The old Chinese saying, “May you live in interesting times,” is supposed to be a curse, uttered perhaps with a wry smile and a glint in the eye. But it is also, we think, a blessing, particularly in an IT sector that could use some constructive change.
Considering how much change the tech market, and therefore the companies, governments, and educational institutions of the world, have had to endure in the past three decades – and the accelerating pace of change over that period – you might be thinking it would be good to take a breather, to coast for a bit and get caught up. But the world does not work like that, even if the hope of a pause is what sometimes is the only thing that gives us the strength to keep forging ahead. This is a good kind of hopeful self-deception, we think. And when we look back, it is the progress we have made that we remember.
So it is as we enter 2017, which will likely go down as one of the big transformational years in the IT industry. Whether the economies of the world go into recession or not – we contend that recessions accelerate transformations rather than slow them – there is going to be a lot of change.
It is certainly going to be one of the biggest years for compute that we have seen in a long, long time, and we think that deep learning and machine learning are going to become even more entrenched in the HPC, cloud and commercial sectors as well, changing the very way that we think about applications. There will be continued progress on the networking fronts, and a slew of non-volatile memories are going to be making their way to market, too, upsetting the boundaries between short-term main memory in systems and long-term magnetic media storage attached to the systems. The ever-changing software stacks will continue to evolve, moving from point products to platforms as they always do, and who knows, some new idea may come along and upset all of the establishment.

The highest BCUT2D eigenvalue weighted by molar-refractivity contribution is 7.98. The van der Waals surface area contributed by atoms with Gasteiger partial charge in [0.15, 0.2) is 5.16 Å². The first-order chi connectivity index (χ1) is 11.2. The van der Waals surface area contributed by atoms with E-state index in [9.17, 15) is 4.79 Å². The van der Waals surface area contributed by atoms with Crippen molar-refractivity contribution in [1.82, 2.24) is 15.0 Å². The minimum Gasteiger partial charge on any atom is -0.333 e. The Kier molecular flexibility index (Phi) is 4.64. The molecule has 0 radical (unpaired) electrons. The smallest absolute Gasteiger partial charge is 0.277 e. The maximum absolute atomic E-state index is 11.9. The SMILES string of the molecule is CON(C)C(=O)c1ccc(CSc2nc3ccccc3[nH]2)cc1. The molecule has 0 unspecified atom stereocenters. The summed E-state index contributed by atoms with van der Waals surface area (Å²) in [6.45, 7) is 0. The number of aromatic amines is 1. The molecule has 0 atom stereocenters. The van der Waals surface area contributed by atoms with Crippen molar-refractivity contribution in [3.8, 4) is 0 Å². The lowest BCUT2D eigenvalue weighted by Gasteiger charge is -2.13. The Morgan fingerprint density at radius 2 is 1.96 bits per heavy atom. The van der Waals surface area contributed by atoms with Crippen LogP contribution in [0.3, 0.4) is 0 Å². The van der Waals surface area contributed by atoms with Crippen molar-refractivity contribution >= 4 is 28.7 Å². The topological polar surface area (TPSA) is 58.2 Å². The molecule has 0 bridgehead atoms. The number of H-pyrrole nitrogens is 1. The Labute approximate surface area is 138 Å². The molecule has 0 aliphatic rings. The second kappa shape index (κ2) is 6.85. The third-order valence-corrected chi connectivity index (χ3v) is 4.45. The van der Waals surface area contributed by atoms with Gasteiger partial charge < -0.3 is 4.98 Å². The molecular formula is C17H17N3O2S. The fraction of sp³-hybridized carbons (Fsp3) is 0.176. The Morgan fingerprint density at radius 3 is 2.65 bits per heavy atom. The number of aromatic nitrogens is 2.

We certainly hope so because we, like you, enjoy the excitement that comes from new ways of doing old things and from doing completely new things, too. We will have our eyes wide open for both here at The Next Platform, as is our mission.
So many different kinds of processors and coprocessors are going to be vying for the right to move and crunch data in 2017 that we are thinking of it as a kind of Cambrian Explosion, and whole new niches are opening up just as new kinds of processing are following fast on the heels to fill those niches. This is precisely how it should be. The question we have is will the desire for selling these myriad forms of compute outstrip the appetite for compute.
Getting more efficient by having custom processors or offloading from processors to coprocessors means selling fewer processors, by definition, but thus far, these alternatives have not had much of an impact on sales of X86 processors, largely Xeons from Intel. But Intel itself is peddling Xeon Phi manycore chips and Altera FPGAs, and others are pushing their own GPU or FPGA alternatives. Moreover, AMD is waking up in the datacenter this year, with its “Zen” server chips and associated “Polaris” and “Vega” GPUs, and Cavium and Qualcomm are keen to drive their respective ThunderX and Centriq processors into the racks where Xeons currently roam free. IBM will also be getting its Power9 processor into the field about the same time that Intel rolls out its “Skylake” Xeon chips (they probably will not have E5 and E7 designations as the fast several generations of Xeons did), and Nvidia will be getting its “Volta” GPUs out as well.